No matter which side of the plant-based fence you sit on, there’s one fact that most of us can clearly see: veganism is trending in Australia.
Although many people become vegan for environmental reasons, there are others who chose the lifestyle to benefit their health. But does switching to a vegan diet automatically make you healthy?
This controversial question is explored in the new three-part series of Trust Me I’m A Doctor, airing on Mondays on SBS from Monday 4 March at 8.30pm. In series eight, Michael Mosley joins Gabriel Weston, Zoe Williams, Giles Yeo and Alain Gregoire to separate myth from fact and uncover the secrets to good health.
“…It's quite possible to be vegan and just eat foods like crisps, chips and that's it and that wouldn't be good either."
In episode one, Giles Yeo – a geneticist with nearly 20 years' experience studying obesity and the brain control of food intake – goes vegan for a month to determine whether there are health benefits to eliminating animal-based foods from your diet.
That means Giles can’t eat any eggs, animal proteins, dairy, oyster sauce, wine (containing traces of fish or eggs) or mayonnaise. “So by removing all of this food does it make my diet more healthy?” Giles asks in episode one, series eight of Trust Me I’m A Doctor.
Dietician, Dr Duane Mellor from Coventry University, joins Giles on the show to oversee his vegan eating plan and health over the next month. But, he explains that despite the hype, going vegan isn’t a guarantee of good health because it all depends on your food choices.
“…It's quite possible to be vegan and just eat foods like crisps, chips and that's it and that wouldn't be good either,” Duane says on the show.
“These foods do contain important nutrients and we need to look at how we can replace them with other foods to make sure if someone wants to choose to eat a vegan diet, like yourself, you can make sure it's as healthy and as complete as possible.”
“Micronutrients of special concern for the vegan include vitamins B-12 and D, calcium, and long-chain n-3 (omega-3) fatty acids."
A paper, published in The American Journal of Clinical Nutrition from 2009, reveals that eliminating all animal products from your diet increases your risk of certain nutritional deficiencies.
“Micronutrients of special concern for the vegan include vitamins B-12 and D, calcium, and long-chain n-3 (omega-3) fatty acids,” the paper reads.
“Unless vegans regularly consume foods that are fortified with these nutrients, appropriate supplements should be consumed. In some cases, iron and zinc status of vegans may also be of concern because of the limited bioavailability of these minerals.”
The vegan experiment
The short-term experiment conducted by Giles was medically monitored and his diet, crafted by Duane to ensure no nutritional value was lost during his switch to veganism.
Giles also received a run-down of foods to eat to replace key nutrients typically found in a non-vegan diet. He’s told he can have tofu, soy and beans for protein; bok choi, broccoli and chard for calcium; yeast extract for Vitamin B12; Brazil nuts for selenium and seaweed for iodine.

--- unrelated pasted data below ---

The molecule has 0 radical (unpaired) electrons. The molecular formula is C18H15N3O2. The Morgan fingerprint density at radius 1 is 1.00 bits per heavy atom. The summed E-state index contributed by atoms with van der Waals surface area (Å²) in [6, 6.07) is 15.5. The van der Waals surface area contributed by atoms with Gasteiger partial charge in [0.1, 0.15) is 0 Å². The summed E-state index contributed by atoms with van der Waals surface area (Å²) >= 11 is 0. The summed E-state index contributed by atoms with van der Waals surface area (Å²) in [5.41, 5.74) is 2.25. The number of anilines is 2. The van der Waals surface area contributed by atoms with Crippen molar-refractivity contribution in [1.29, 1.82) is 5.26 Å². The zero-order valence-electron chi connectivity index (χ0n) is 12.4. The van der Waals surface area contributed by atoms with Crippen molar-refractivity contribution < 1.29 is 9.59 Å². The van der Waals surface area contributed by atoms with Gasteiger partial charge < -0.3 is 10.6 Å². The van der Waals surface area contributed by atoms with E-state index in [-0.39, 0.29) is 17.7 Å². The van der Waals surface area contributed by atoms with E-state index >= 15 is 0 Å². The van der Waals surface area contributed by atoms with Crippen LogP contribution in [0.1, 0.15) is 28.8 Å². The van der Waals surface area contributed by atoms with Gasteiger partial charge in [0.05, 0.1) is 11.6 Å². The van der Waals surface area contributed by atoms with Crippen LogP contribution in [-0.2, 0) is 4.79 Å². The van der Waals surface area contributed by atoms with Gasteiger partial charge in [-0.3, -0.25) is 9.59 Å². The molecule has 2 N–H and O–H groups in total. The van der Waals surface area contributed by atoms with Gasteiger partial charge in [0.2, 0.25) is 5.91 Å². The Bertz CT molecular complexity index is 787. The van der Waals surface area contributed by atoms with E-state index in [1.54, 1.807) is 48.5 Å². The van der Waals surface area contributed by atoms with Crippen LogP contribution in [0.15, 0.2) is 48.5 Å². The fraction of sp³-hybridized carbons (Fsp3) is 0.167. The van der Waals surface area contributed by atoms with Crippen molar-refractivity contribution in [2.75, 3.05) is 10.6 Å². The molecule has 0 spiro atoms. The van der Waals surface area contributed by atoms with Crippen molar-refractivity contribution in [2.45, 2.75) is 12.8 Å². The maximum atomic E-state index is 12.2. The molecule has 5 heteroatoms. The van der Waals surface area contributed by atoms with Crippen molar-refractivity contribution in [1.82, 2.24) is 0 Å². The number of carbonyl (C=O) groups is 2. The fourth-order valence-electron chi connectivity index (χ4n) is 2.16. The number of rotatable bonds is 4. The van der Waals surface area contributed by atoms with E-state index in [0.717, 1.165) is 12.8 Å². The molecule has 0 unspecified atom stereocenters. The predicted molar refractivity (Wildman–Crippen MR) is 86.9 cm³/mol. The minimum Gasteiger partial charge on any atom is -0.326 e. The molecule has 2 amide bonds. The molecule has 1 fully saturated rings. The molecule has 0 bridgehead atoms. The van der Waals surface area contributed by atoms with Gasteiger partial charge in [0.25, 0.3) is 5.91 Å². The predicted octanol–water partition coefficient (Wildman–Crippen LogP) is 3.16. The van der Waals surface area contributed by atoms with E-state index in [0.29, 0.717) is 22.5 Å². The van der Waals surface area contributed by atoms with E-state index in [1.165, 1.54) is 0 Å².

“But by the end of the month, vegetables are starting to lose their appeal,” Giles says.
He’s told he can have tofu, soy and beans for protein; bok choi, broccoli and chard for calcium; yeast extract for Vitamin B12; Brazil nuts for selenium and seaweed for iodine.
The results show that Giles dropped one belt size – he lost over four kilos in just four weeks – and his body fat also reduced by under three percent. “In tandem with my weight and fat dropping, my cholesterol fell by 12 percent.”
The experiment does not reveal why Giles’ cholesterol level improved. However, it’s hypothesised that weight loss may have led to a reduction in cholesterol. The drop could also be explained by the effects of a fibre-laden, plant-based diet.
Thanks to the dietetic advice guiding Giles’ food choices, his vitamin and iron levels did not decrease.
“If we look at populations round the world, there's no clear evidence that it helps people live longer or particularly healthier [lives]. By going vegan you're making a deliberate dietary choice: you have to really think about every meal,” says Duane.
“So you make better choices in terms of the amount of vegetables you eat, you have a higher fibre intake, and all those things can add together.”
“If we look at populations round the world, there's no clear evidence that it helps people live longer or particularly healthier [lives]..."
A paper published in 2016, led by Oxford University, shows that vegetarians and non-vegetarians have similar mortality rates. Vegetarians also have generally good health over the long-term compared to omnivores. It suggests that while more research into the long-term health benefits of veganism is needed, the reduction of animal-based proteins in your diet can be beneficial.
Duane advises that everyone who moves from a non-vegan to vegan diet to consult their doctor or a dietitian to determine how to increase their nutritional intake through foods and supplements.
The new three-part series of Trust Me I’m A Doctor will air on on Mondays on SBS from Monday 4 March at 8.30pm.